Author by : Jeremy Keefe
Video by : Jeremy Keefe
WATCH: With now less than one year to go before the 2018 provincial election the parties occupying seats at the legislature are ramping up efforts to secure votes. Jeremy Keefe has more.
The countdown to the 2018 New Brunswick provincial election is on as less than one year remains before residents head to the polls.
With the race beginning to heat up, those occupying seats in the legislature are planning on ramping up efforts to win votes.
New Brunswick Green Party Leader David Coon is eyeing an increase in seats for his party when he looks to regain the seat that gave the party it’s first in the legislature.
To add to their presence would be similar to what’s been seen over the past two elections in British Columbia, electing Andrew Weaver in 2013 and two more this past spring.
“The sense of being tired of flipping and flopping between the Conservatives and the Liberals every four years and not getting anywhere has become quite palpable around the province,” Coon said. “We really need to be looking to where we’ve got to get to not backwards to where we’ve been.”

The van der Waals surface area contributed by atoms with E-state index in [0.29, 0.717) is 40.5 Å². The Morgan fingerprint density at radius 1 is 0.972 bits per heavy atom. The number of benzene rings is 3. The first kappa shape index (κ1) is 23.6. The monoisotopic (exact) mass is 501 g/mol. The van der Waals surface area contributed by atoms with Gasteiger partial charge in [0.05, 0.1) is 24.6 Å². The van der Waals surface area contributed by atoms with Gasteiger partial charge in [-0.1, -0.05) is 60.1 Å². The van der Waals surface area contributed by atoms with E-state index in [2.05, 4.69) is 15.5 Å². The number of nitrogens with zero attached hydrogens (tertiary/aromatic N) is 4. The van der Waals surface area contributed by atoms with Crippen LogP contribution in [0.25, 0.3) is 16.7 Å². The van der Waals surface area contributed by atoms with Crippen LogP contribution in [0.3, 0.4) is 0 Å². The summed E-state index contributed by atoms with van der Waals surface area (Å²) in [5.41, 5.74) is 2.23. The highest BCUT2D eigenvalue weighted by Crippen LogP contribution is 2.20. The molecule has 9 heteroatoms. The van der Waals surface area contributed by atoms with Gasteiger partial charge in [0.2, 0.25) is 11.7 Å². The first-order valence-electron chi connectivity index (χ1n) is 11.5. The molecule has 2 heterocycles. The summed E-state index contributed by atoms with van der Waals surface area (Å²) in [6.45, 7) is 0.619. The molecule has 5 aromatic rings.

“New Brunswick can’t risk another majority government,” he said. “I think that’s becoming clear to most of us that if we want good governance, we can’t have another majority government.”
Official Opposition Leader Blaine Higgs has been critical of the Liberal government’s spending following a tax hike in 2016.
Higgs says if elected Premier he wouldn’t immediately undo every move made by the current government but rather evaluate the province’s situation and work collaboratively towards improving it.
“I don’t want to reinvent any wheels,” Higgs said.
“I want to know what’s been accomplished in the last four years because I want to build on any successes that are there,” he explained. “We know there’s been a lot of money spent, so what’s been accomplished with that?”
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Deputy House Leader Lisa Harris believes the Strategic Program Review gave the government the necessary room to ensure they could invest in their pillar priorities such as education, health care and the economy without cutting services New Brunswickers held dear.
Harris says re-election for her government means continuing on a path that’s leading to an improved economy, growing workforce, and diminished deficit.
“Even though we’re in tight times, tight financial times we’re still making sure that we have investments and great care for our seniors,” she explained. “Once we get a hold of the deficit and have a balanced budget that’s when we’re going to be able to invest even more in our programs.”
The provincial election is set to take place on Sept. 24, 2018